- The New Black Middle Class in South Africa by Roger Southall
Recently I had occasion to visit my bank and a local suburban shopping mall as I usually do. Much to my surprise, on this occasion as I entered and attended to everyday matters at these, I found that I was paying particular attention to the black African people–both staff and fellow customers–whom I encountered in my immediate orbit: bank clerks, checkout staff, floor managers and shoppers. Subliminally, I kept asking myself: are they members of the new black African middle class? If so, what are their personal trajectories, their life stories? What are their family backgrounds and how have they achieved their current statuses?
In retrospect, I realise that this newfound sensitivity on my part was a direct result of my having recently read Roger Southall’s book, The New Black Middle Class in South Africa. The book had clearly left a deep impression on me. On these grounds alone, I would unreservedly recommend it to anyone seriously interested in contemporary South African society. But what of the book itself?
This work, written as it is by an eminent senior modern South African academic, testifies to a growing awareness of the phenomenon of black embourgeoisement in scholarly circles. This, in turn, reflects a wider public curiosity about it. Nowadays, references to ‘black diamonds’ and ‘buppies’ in both the local media and amongst the suburban ‘chattering classes’ are not uncommon.
This contrasts with the fact that, for decades, South African academics remained preoccupied with the country’s black working class and, before that, with white Afrikaners, both of whom were viewed as critically shaping the country’s social landscape. The current interest in the black middle class thus not only makes for a refreshing change but suggests a new social [End Page 178] dynamic. It reflects dramatic changes occurring in post-apartheid South African society in the early twenty-first century. Moreover, these were seemingly totally unanticipated by the anti-apartheid radicals of the past who looked forward to a new classless South Africa devoid of race consciousness.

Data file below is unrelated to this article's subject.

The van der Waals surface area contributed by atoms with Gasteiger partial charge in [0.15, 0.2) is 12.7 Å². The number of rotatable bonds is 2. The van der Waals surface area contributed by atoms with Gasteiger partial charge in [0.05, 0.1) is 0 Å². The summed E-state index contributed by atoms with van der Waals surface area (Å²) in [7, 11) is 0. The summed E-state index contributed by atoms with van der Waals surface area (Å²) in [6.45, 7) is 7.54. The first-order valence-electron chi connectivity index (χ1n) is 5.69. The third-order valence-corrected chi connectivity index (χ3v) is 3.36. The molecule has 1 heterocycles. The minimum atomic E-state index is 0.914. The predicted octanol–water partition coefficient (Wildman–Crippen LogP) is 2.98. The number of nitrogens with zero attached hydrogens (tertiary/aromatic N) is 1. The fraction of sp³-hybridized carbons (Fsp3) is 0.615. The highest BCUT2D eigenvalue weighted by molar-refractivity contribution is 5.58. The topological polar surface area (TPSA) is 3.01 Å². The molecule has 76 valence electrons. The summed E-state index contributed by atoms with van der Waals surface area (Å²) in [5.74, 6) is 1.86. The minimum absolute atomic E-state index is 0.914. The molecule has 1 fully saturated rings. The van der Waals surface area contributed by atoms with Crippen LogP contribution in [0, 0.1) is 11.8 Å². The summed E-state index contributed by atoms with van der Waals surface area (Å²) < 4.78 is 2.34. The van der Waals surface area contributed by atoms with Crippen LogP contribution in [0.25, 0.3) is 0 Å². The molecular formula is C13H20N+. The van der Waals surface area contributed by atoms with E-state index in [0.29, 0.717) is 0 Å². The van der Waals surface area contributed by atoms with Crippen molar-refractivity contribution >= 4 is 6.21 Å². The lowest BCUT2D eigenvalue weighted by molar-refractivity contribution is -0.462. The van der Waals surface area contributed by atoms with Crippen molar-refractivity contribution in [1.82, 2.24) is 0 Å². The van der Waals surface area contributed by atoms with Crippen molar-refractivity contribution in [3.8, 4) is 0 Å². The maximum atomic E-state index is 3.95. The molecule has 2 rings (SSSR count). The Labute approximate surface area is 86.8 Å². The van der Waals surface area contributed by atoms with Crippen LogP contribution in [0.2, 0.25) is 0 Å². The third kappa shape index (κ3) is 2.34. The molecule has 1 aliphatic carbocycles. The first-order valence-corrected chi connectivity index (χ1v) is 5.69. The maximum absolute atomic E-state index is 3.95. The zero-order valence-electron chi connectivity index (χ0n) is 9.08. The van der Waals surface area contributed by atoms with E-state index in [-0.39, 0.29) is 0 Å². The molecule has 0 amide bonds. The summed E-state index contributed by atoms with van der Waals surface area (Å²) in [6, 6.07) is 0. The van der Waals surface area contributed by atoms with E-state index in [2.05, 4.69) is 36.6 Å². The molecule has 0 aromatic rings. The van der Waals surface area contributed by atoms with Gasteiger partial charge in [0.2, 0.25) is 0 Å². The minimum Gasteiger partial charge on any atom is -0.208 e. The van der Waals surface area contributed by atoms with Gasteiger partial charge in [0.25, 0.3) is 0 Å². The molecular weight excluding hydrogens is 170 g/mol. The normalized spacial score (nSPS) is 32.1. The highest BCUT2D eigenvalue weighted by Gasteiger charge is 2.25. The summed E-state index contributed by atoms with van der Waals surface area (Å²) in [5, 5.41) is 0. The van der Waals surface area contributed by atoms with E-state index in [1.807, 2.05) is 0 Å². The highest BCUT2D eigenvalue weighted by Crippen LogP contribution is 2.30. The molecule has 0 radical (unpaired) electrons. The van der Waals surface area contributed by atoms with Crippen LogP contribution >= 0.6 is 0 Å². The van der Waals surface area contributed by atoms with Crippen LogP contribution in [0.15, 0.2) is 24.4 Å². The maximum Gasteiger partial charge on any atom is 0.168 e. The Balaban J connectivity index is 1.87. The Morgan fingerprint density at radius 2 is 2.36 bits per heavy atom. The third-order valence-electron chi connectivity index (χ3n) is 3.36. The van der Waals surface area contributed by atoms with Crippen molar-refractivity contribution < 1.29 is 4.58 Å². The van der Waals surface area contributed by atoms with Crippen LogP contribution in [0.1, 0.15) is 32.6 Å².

Given the extensive research on which this book is based, The New Black Middle Class in South Africa is clearly aimed primarily at a scholarly readership. However, it is likely to also attract the attention of many nonspecialist readers, and deservedly so. By virtue of its intensive research base, historical depth and the range of aspects discussed, I feel that it fully merits being subtitled: ‘processes of upward social mobility amongst black South Africans in the post-apartheid era’.
As to the details of the book, these are wide ranging in both depth and scope and are impressively covered. That Southall is interested in more than simply charting the rise and salient features of the new black middle class stratum is evident from the outset.
He wants to understand and account for the phenomenon. To this end, he begins by outlining the classical theories of social class formation advanced by Marx and Weber and subsequently modified by their epigoni. In so doing, Southall casts his work in the ‘great tradition’ of macro-level socio-political analysis. This notwithstanding, when his attention is turned to outlining the history of the black middle class in the twentieth century, Southall points to the significance of empirically-grounded local studies exemplifying the ‘little tradition’ such as Leo Kuper’s, An African Bourgeoisie (1965), Wilson and Mafeje’s study of the Cape Town black township of Langa (1965) and Brandel-Syrier’s Reeftown Elite (1971) As a Durbanite, that the earlier illuminating study of the city’s original black township of Baumannville (1959) is not mentioned is somewhat disappointing.1
Having thus laid the groundwork for his analysis in these opening chapters, Southall turns his full attention to the new black middle class of the ‘rainbow nation’ era. In a series of chapters he successively discusses black class formation under the ANC government, education and black upward social mobility, the black middle class at work, the leading features of their ‘social world’ and their politics and...